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Tuesday, March 11, 2014    

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1985: Politburo leader Mikhail S Gorbachev is chosen to succeed the late Soviet President Konstantin U Chernenko.


1302: Romeo and Juliet's wedding day, according to Shakespeare.

1810: Emperor Napoleon of France is married by proxy to the Archduchess Marie Louise of Austria.

1888: The Blizzard of '88 strikes the north-eastern United States, piling up snow up to 6 metres (20 feet) deep and resulting in some 400 deaths.

1917: British forces capture Baghdad during World War I.

1941: US President Franklin D Roosevelt signs into law the Lend-Lease Bill, providing war supplies to countries fighting the Axis.

1943: British Eighth Army repulses heavy German counterattacks in Tunisia in World War II.

1965: A white minister from Boston, the Rev James J Reeb, dies after whites beat him during civil rights disturbances in Selma, Alabama.

1977: Brazil cancels 25-year-old military assistance treaty with the United States because of US State Department report criticising its alleged human rights violations.

1987: Sudanese-sponsored peace talks between Chad and Libya break down, and no date is set to resume negotiations.

1989: Two dozen nations sign declaration in the Netherlands enlisting United Nations as watchdog against pollution of Earth's atmosphere.

1992: Sikh militants round up 17 Hindu workers and execute them at a government-owned mill in Punjab.

1993: North Korea withdraws from the Nuclear Nonproliferation Treaty in a harsh rebuff of Western demands to open suspected nuclear weapons development sites for inspection.

1994: Eduardo Frei becomes president of Chile.

1995: Afghan Government forces using rockets, artillery and fighter jets pound Kabul's southern suburbs in an assault aimed at dislodging rival Islamic forces.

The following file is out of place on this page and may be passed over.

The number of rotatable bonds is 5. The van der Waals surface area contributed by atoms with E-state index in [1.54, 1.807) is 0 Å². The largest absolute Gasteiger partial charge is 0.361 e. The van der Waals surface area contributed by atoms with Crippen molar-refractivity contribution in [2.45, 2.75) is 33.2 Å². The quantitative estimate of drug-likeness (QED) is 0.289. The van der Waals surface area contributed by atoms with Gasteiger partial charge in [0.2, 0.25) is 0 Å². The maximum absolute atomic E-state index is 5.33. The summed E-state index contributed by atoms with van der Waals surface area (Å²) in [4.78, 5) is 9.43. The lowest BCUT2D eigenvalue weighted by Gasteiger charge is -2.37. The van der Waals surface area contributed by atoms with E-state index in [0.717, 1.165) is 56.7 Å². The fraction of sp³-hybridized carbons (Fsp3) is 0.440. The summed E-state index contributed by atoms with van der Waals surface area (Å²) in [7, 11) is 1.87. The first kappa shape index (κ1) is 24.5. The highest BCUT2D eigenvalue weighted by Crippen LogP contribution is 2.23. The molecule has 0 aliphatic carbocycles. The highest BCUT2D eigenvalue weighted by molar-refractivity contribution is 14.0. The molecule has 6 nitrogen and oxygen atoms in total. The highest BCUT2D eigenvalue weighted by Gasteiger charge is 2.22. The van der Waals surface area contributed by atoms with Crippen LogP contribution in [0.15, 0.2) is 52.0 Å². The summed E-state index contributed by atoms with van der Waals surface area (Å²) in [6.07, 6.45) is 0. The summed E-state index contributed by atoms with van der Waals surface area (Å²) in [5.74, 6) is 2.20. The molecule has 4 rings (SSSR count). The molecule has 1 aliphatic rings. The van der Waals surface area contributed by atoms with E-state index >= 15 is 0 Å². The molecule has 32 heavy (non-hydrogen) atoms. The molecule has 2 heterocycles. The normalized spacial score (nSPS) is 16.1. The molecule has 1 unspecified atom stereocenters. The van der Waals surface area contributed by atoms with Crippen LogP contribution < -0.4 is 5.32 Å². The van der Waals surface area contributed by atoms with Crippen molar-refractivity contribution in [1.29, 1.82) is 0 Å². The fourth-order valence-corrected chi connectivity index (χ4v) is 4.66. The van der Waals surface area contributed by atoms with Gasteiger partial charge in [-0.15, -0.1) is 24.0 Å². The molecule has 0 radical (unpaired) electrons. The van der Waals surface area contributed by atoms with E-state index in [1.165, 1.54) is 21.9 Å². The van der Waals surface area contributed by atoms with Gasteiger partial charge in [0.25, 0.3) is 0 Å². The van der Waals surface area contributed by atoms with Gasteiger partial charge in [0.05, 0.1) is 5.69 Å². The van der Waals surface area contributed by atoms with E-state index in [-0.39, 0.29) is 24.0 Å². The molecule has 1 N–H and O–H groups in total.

1996: The trial of former South Korean presidents Roh Tae-woo and Chun Doo-hwan, charged with carrying out a 1979 coup and massacring pro-democracy protesters, opens in Seoul.

1998: South Korea says it will compensate women who were enslaved in Japanese army brothels in World War II, then recover the money from Japan.

2000: A gas explosion rips through a coal mine in eastern Ukraine, killing 81 workers.

2002: Fifteen are killed and more than 50 others injured in a fire and stampede at a girls' school in Saudi Arabia, sparking an outcry after religious police prevented male firefighters and paramedics from rescuing the girls because they were not wearing the black head-to-toe covering required by Saudi law.

2004: A series of bombs hidden in backpacks explode in quick succession, blowing apart four commuter trains in Madrid, Spain, killing at least 199 people and wounding more than 1,400. Spain initially blamed Basque separatists, but a shadowy group claimed responsibility in the name of al-Qaeda for the worst terrorist attack in Spanish history.

2006: Former Yugoslav leader Slobodan Milosevic, being tried at The Hague for war crimes after orchestrating a decade of bloodshed that killed 250,000 people and broke up his country, is found dead after a heart attack in his prison cell.

2007: Heavily armed police kill a protester and arrest Morgan Tsvangirai, the leader of the main opposition party in Zimbabwe, as they violently break up a prayer meeting protesting government policies.

2008: The Belgian Government and banks agree to pay $170 million (euro110 million) to Holocaust survivors, families of victims and the Jewish community for losses during World War II. About half of the 50,000 Jews in Belgium were exterminated in the Holocaust.

2009: A 17-year-old wielding a Beretta 9m pistol bursts into a classroom in his former high school in Germany and guns down students in a rampage that leaves 15 dead before he takes his own life.

2010: The decision by a Rome high school to install condom vending machines sets off a storm in Italy, with the Roman Catholic Church charging the move will encourage young people to have sex and Rome's mayor saying it sends the wrong message.

2011: A massive show of force by Saudi Arabia's government snuffs out a Facebook-based effort to stage unprecedented pro-democracy protests in the capital of Riyadh, but political unrest and sectarian tensions roil neighbouring Yemen and Bahrain.

2012: A US Army sergeant opens fire on Afghan villagers as they sleep, killing 16 people — mostly women and children — in an attack that reignites fury at the US presence following a wave of deadly protests over Americans burning Qurans.

2013: Thousands of cheering admirers accompany President Hugo Chavez's hand-picked successor as Nicolas Maduro registers to be a candidate to replace the dead Venezuelan leader, while forcing the main opposition candidate to delay his entry into race.



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